Suhaag Raat

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Suhaag Raat
Suhaag Raat 1948.jpg
Directed by Kidar Sharma
Produced by M. C. Varma
Kidar Sharma
Written by F. A. Mirza
V. Sharma
Starring Bharat Bhushan
Begum Para
Geeta Bali
Music by Snehal Bhatkar
Cinematography D. K. Ambre
D. C. Mehta
Oriental Pictures
Distributed by Varma Films
Release date
Country India
Language Hindi

Suhaag Raat (Wedding Night) also called Sohag Raat, is a 1948 Hindi film of Indian cinema directed by Kidar Sharma.[1] A romantic drama, it was Oriental Productions first film, with distribution rights owned by Varma Films. The story was a joint effort by F. A. Mirza and V. Sharma, while the screenplay, dialogue and lyrics were written by Kidar Sharma. The music was composed by Snehal Bhatkar, with cinematography by D. K. Ambre and D. C. Mehta. Geeta Bali made her debut in a lead role with this film, which co-starred Bharat Bhushan and Begum Para.[2] The rest of the cast included Pesi Patel, Nazir Kashmiri, S. Nazir, Nazira and Shanta Kumar.

The story was set in a village in Kullu, Himachal Pradesh. Though Kullu was used as a backdrop, most of the shooting actually took place in Bombay. The costumes worn by the film's character were representative of the hilly people of Himachal Pradesh and justified the setting. The outdoor photography by D. K. Ambre and D. C. Mehta was praised for its "picturesque" composition. The story was a romantic triangle, with two girls, one rich and the other poor, falling in love with the same man. Geeta Bali as Kammo, the poor village girl, and Begum Para as Paro, the rich landlord's daughter, portray the two girls. Bharat Bhushan as Beli, who has been saved by Kammo's father, Jaggu (Pesi Patel), plays the love interest. The arrival of the villain Rahu, Beli's step-brother, and its consequences form the rest of the story.[3]

Sohag Raat was released at Excelsior and Lamington Cinemas, in Bombay on 25 June 1948,[3] and was the seventh highest grossing Indian film of 1948.[4] The film's success was attributed to the "refreshing" debutante Geeta Bali, with Baburao Patel titling his review of the film in the August 1948 issue of Filmindia, as "Geeta Bali's Sohag Raat".[3]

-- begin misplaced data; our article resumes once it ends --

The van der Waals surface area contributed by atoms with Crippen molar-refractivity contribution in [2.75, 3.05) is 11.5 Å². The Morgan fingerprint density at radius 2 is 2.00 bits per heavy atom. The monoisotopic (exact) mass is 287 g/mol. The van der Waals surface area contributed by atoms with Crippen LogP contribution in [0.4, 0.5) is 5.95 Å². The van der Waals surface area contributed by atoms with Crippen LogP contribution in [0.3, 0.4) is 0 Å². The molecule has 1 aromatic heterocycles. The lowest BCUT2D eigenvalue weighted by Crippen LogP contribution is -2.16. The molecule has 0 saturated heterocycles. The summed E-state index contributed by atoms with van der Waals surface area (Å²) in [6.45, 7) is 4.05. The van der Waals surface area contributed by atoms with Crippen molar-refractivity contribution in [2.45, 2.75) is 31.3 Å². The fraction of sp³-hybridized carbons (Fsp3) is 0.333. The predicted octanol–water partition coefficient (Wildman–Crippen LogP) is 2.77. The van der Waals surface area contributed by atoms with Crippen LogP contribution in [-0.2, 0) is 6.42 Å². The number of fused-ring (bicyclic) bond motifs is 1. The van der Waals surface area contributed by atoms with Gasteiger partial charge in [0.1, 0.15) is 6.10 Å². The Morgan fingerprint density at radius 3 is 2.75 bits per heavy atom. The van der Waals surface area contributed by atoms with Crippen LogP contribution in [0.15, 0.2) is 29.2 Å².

A dying mother asks her step-son, Rahu, to look after his younger stepbrother, Beli (Bharat Bhushan). The stepson decides to have Beli murdered in order to lay claim to the entire property. Rahu appoints Jaggu (Pesi Patel) to carry out the killing. However, Jaggu changes his mind when Beli asks him if he has any children. Jaggu then takes Beli to his village in Kullu where he lives with his cheerful and spirited daughter Kammo (Geeta Bali). Beli soon finds a job at the Zamindar's (Landlord) house. The landlord's daughter, Paro (Begum Para) is good friends with Kammo. Both Kammo and Paro fall in love with Beli, but Beli likes Paro.

Rahu finds out that Beli is not dead and comes to the village, ingratiating himself with the Zamindar. He asks for Paro's hand in marriage and the Zamindar agrees. On the wedding night, Kammo persuades Beli and Paro to elope but they are stopped by Rahu who tries to shoot Beli. Kammo comes in the way and is shot. She dies uniting the two lovers.


Geeta Bali[edit]

Geeta Bali started her cinematic career with R. K. Shorey's short film called The Cobbler (1942) at the age of twelve, following which she made her maiden feature film appearance in actor-director Majnu's Badnami (1946).[5][6] Author Tilak Rishi writes that Sharma cast Bali after being attracted by her lively dance performances and "offscreen vivacity".[7] According to Sharma, in his autobiography "The One and Lonely Kidar Sharma", he was impressed by Geeta Bali's "nymph like naughtiness", and was convinced to cast her as the main heroine.[8]